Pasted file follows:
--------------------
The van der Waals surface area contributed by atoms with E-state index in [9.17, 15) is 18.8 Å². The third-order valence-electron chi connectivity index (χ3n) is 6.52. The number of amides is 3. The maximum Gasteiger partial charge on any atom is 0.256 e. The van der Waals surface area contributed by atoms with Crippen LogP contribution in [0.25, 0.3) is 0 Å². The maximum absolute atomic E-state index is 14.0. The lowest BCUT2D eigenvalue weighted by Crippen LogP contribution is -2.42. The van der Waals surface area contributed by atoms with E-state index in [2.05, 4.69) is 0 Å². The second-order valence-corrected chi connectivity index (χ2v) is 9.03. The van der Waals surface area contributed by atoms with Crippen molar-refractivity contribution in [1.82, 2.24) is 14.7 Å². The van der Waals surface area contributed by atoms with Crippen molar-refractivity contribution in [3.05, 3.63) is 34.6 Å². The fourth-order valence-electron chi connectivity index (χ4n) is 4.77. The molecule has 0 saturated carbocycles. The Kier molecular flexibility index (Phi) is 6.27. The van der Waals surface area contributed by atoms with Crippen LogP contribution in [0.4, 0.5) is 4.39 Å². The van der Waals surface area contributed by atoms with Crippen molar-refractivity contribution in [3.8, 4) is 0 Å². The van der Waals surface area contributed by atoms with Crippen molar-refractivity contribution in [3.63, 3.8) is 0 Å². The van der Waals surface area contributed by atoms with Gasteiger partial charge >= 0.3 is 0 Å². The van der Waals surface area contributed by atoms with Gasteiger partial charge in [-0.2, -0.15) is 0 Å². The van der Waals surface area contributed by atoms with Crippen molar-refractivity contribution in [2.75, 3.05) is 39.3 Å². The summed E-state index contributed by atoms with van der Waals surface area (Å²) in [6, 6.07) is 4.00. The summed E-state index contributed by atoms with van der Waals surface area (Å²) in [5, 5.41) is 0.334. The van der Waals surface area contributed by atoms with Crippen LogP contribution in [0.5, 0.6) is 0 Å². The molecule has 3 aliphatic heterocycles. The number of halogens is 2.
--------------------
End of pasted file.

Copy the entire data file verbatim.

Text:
The van der Waals surface area contributed by atoms with E-state index in [9.17, 15) is 18.8 Å². The third-order valence-electron chi connectivity index (χ3n) is 6.52. The number of amides is 3. The maximum Gasteiger partial charge on any atom is 0.256 e. The van der Waals surface area contributed by atoms with Crippen LogP contribution in [0.25, 0.3) is 0 Å². The maximum absolute atomic E-state index is 14.0. The lowest BCUT2D eigenvalue weighted by Crippen LogP contribution is -2.42. The van der Waals surface area contributed by atoms with E-state index in [2.05, 4.69) is 0 Å². The second-order valence-corrected chi connectivity index (χ2v) is 9.03. The van der Waals surface area contributed by atoms with Crippen molar-refractivity contribution in [1.82, 2.24) is 14.7 Å². The van der Waals surface area contributed by atoms with Crippen molar-refractivity contribution in [3.05, 3.63) is 34.6 Å². The fourth-order valence-electron chi connectivity index (χ4n) is 4.77. The molecule has 0 saturated carbocycles. The Kier molecular flexibility index (Phi) is 6.27. The van der Waals surface area contributed by atoms with Crippen LogP contribution in [0.4, 0.5) is 4.39 Å². The van der Waals surface area contributed by atoms with Crippen molar-refractivity contribution in [3.8, 4) is 0 Å². The van der Waals surface area contributed by atoms with Crippen molar-refractivity contribution in [3.63, 3.8) is 0 Å². The van der Waals surface area contributed by atoms with Gasteiger partial charge >= 0.3 is 0 Å². The van der Waals surface area contributed by atoms with Gasteiger partial charge in [-0.2, -0.15) is 0 Å². The van der Waals surface area contributed by atoms with Crippen molar-refractivity contribution in [2.75, 3.05) is 39.3 Å². The summed E-state index contributed by atoms with van der Waals surface area (Å²) in [6, 6.07) is 4.00. The summed E-state index contributed by atoms with van der Waals surface area (Å²) in [5, 5.41) is 0.334. The van der Waals surface area contributed by atoms with Crippen LogP contribution in [0.5, 0.6) is 0 Å². The molecule has 3 aliphatic heterocycles. The number of halogens is 2.